Aboriginal Heritage and Culture is associated with the awareness and lore, traditions and people, things and regions that are precious, meaningful and related to the identity of First Nation communities and the country.

The culture and heritage are significant pillars of the Aboriginal and Torres Strait Island communities because they make the people who they are. These two aspects are what shape their identity and for most it is the live spirituality fundamental. The culture and heritage is also crucial for the preservation of history and teaching future generations.

Since tens of thousands of years the indigenous people have survived and maintained authenticity, culture and heritage are very important to them. they ensure the new generations are taught the traditions and practices

The Guringai Festivals and other like are excellent mediums for generating awareness, raising voices of the native Australians and teach other people about the ways of the First Nation people.

Aboriginal and Torres Strait Islander heritage is extremely vital and it is a significant part of the Australian heritage. Native Australians have always been important because they have occupied the lands of the continent as far back as 60,000 years. Therefore, the historical importance of and the present significance of indigenous cultures and heritage cannot be denied or disregarded. It is necessary for making and maintaining unceasing connection with the people and the country.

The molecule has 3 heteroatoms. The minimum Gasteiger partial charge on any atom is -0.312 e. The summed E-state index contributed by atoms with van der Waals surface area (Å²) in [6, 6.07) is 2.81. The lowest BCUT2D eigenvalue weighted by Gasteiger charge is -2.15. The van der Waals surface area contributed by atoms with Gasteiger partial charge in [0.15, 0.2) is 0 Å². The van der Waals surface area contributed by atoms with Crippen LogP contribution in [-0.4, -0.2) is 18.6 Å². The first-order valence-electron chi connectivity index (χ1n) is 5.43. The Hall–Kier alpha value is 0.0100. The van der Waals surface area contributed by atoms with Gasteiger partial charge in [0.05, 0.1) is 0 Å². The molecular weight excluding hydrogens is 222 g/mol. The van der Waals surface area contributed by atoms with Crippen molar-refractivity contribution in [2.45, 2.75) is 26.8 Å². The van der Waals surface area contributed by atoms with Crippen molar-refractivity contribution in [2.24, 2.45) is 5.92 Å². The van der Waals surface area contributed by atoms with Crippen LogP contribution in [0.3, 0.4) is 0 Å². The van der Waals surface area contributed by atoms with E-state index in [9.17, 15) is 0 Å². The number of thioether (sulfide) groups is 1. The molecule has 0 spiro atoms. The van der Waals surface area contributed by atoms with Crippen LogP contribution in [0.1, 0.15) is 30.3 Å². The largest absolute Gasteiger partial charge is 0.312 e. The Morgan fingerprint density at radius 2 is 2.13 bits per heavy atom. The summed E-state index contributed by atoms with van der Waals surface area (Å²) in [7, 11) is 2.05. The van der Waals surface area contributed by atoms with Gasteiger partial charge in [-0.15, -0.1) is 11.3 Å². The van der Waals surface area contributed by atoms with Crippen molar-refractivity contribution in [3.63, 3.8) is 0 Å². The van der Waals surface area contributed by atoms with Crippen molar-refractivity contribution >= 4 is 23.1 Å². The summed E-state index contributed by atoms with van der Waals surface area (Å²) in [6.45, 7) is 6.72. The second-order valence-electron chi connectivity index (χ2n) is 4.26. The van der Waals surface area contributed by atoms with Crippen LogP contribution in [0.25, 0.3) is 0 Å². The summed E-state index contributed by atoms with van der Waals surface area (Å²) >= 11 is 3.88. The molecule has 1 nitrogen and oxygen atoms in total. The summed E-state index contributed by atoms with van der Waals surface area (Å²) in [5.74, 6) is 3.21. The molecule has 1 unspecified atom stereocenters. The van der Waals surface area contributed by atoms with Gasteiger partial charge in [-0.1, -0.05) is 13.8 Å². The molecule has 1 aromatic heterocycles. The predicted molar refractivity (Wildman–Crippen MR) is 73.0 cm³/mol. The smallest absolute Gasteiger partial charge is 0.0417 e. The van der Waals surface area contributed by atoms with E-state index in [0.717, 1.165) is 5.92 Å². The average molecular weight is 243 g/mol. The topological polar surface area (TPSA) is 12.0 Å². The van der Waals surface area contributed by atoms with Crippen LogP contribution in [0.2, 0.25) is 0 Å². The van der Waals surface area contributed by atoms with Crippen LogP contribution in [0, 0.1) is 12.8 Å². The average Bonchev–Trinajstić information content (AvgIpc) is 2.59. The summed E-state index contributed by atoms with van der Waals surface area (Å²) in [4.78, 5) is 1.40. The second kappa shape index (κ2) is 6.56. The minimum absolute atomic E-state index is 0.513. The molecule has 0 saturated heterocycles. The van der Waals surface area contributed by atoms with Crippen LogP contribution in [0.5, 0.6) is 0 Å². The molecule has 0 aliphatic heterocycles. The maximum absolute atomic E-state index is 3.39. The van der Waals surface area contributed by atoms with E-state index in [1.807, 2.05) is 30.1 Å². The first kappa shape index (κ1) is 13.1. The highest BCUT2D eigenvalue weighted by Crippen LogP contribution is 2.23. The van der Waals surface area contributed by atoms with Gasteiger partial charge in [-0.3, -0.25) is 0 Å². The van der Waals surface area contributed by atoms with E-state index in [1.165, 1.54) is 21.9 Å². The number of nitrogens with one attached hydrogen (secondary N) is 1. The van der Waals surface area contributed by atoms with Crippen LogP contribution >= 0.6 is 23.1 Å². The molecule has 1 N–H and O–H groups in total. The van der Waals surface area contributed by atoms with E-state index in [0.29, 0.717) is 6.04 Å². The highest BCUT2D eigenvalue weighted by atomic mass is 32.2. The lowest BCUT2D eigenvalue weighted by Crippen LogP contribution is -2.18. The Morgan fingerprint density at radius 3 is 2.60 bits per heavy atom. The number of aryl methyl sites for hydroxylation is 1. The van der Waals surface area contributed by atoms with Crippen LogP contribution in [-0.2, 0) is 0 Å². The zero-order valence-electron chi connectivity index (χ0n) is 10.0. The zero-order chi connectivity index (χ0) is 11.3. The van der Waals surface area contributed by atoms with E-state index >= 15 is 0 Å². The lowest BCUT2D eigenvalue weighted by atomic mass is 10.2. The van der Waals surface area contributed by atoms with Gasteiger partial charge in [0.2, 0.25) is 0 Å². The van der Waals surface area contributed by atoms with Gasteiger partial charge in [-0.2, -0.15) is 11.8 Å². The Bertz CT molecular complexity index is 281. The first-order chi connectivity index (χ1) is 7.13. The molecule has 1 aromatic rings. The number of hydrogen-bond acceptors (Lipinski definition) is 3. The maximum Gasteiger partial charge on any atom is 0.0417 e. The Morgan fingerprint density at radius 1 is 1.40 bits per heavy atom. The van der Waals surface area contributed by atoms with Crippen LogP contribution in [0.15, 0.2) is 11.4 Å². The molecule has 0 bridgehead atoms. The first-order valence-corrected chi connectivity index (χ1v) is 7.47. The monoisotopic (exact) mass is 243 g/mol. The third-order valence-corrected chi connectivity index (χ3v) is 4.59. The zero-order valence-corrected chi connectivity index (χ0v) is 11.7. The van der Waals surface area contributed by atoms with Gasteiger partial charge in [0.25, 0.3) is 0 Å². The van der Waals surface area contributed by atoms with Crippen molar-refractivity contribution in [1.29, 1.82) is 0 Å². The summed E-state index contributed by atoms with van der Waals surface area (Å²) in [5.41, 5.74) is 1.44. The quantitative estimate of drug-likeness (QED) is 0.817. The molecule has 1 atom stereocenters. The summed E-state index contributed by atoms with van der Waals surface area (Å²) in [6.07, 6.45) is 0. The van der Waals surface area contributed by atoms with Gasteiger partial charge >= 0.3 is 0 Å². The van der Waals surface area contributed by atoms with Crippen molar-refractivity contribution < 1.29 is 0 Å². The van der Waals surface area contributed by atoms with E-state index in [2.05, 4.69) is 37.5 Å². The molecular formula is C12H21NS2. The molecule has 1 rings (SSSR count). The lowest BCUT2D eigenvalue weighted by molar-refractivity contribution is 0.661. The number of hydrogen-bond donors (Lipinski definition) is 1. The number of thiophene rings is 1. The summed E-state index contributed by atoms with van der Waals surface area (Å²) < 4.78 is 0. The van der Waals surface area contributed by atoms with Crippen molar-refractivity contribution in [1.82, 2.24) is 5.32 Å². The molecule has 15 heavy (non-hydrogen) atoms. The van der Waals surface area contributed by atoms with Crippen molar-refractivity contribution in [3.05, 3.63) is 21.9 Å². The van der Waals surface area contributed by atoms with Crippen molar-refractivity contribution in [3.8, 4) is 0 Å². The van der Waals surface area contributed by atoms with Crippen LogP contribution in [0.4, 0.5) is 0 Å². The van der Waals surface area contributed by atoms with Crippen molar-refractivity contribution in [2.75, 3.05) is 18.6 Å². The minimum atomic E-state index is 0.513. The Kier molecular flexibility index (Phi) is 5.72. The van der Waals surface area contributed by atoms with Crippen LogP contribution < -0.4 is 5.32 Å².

Places Of Cultural Importance

There are many areas and places that are of great meaning and importance to Aboriginal and Torres Strait Islander people. These places are

  • Where Dreaming stories depict the laws of the land and depict the ways people should behave.
  • Native Australians associate with their spirituality
  • Where other communities and cultures come in contact with First Nation people
  • Important for more contemporary uses.

Many of these places are recognized as Indigenous heritage sites and the Australian government does its best to protect them and uphold laws designed to preserve the lands where Aboriginal and Torres Strait Islander reside and relate to. The laws by the government to protect the culture and heritage of the native Australians are mentioned below.

  • The Environment Protection and Biodiversity Conservation Act
  • the Aboriginal and Torres Strait Islander Heritage Protection Act 1984
  • The Protection of Movable Cultural Heritage Act 1986.

Indigenous Cultural Festivals In Sydney

In addition to the Guringai Festival there are many other events conducted in Sydney that highlight and celebrate the culture and heritage of the Native Australians. Here is a list of other festivals that happen all year round.

  • Aboriginal Cultural Showcase
  • Boomerang Festival
  • Corroboree Sydney
  • Dance Rites
  • Gai-mariagal Festival
  • Homeground
  • Indigenous Market Day
  • Munga Bareena Ngan-Girra Festival
  • Red Ochre Music Festival
  • Saltwater Freshwater Festival
  • Two Fires
  • Yaamma Festival
  • Yabun Festival
  • Yellamundie National First Peoples Playwriting Festival